Even if we're professional musicians and play another instrument, we all have busy schedules. It can be quite a task to learn a new instrument.

That's why I think there are a couple of things we really need in a digital piano when we start out. Here are a few factors that I think you should consider before making a decision.


I'm still convinced that the number one consideration when starting out with a digital piano is simplicity. With so many options available, like MIDI controllers and workstations, digital pianos need to be versatile just to compete.

What you don't want is something that overwhelms and distracts you from the real goal: to learn to play and practice. You may not even need to use it with any other device.

As a beginner, you need something that feels like a real piano, can be stored or moved easily, and has adjustable volume so you can practice anytime you want.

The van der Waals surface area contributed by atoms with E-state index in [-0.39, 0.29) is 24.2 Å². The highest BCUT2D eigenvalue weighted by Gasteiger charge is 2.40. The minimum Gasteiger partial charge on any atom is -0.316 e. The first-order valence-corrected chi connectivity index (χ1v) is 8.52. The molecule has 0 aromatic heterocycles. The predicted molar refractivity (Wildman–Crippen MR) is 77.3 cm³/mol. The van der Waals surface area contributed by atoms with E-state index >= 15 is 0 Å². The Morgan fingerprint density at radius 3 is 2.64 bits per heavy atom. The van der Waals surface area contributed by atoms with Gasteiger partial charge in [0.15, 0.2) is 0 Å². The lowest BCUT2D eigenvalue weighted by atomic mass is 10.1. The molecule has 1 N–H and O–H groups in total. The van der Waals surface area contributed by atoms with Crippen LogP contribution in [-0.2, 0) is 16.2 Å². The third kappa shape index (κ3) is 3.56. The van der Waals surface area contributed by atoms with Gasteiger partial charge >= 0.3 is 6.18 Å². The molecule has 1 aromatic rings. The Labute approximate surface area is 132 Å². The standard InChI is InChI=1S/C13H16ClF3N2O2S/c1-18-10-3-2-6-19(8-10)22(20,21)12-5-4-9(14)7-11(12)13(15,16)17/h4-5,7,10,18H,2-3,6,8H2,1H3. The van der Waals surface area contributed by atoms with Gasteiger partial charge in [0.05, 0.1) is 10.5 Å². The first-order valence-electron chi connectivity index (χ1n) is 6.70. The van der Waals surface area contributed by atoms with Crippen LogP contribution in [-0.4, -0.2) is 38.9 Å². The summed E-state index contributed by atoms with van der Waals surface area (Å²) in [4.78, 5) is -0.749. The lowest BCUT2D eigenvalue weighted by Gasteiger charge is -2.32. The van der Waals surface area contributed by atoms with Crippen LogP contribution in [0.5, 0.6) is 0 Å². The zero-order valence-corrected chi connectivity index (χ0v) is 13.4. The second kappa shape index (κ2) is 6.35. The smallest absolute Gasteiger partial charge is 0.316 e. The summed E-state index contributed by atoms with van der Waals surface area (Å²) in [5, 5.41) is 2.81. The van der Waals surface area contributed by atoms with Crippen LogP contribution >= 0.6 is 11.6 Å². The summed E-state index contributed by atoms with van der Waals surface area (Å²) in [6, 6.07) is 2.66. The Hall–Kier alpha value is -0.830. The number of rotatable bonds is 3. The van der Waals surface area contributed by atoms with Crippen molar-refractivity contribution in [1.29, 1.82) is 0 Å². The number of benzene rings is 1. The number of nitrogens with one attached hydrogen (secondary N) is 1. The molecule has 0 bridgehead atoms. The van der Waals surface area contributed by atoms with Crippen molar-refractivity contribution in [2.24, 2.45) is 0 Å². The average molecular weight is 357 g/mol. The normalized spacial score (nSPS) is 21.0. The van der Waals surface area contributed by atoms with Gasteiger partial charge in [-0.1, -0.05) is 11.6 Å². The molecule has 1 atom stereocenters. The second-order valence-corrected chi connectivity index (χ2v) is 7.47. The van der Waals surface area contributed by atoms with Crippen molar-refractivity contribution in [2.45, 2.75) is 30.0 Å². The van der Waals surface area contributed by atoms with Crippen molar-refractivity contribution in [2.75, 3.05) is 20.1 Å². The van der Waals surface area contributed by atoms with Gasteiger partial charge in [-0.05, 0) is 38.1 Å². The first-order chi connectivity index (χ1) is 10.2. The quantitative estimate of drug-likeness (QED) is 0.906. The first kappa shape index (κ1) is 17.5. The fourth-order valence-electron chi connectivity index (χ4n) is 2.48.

Anything else is just extra icing on the cake.

Keyboard Feel and Action

Okay, so the keys on your digital piano have to feel good if you want to be comfortable playing it. For example, some real pianos have really stiff keys, which can make it tough to learn on. On the other hand, some keyboards have keys that are too soft and don't really prepare you for playing on a real piano.

That's why when you're picking out a keyboard, you should play a few different models so you can find one with the right balance. Even if you're just playing one note at a time, you want it to feel enjoyable to play.

Apps and Programs

So many of these digital pianos and arrangers come with awesome apps for iPads and iPhones that make learning a blast. I wish they had been around when I was learning.

Being able to play the piano naturally is so important, and having more than just a boring metronome click really helps with that. That's why many of these apps let you jam along with anything on Spotify or have cool instruments like drums, bass, and guitar to back you up. Even if you just improve a little bit at a time, it's totally worth it.

Final Thoughts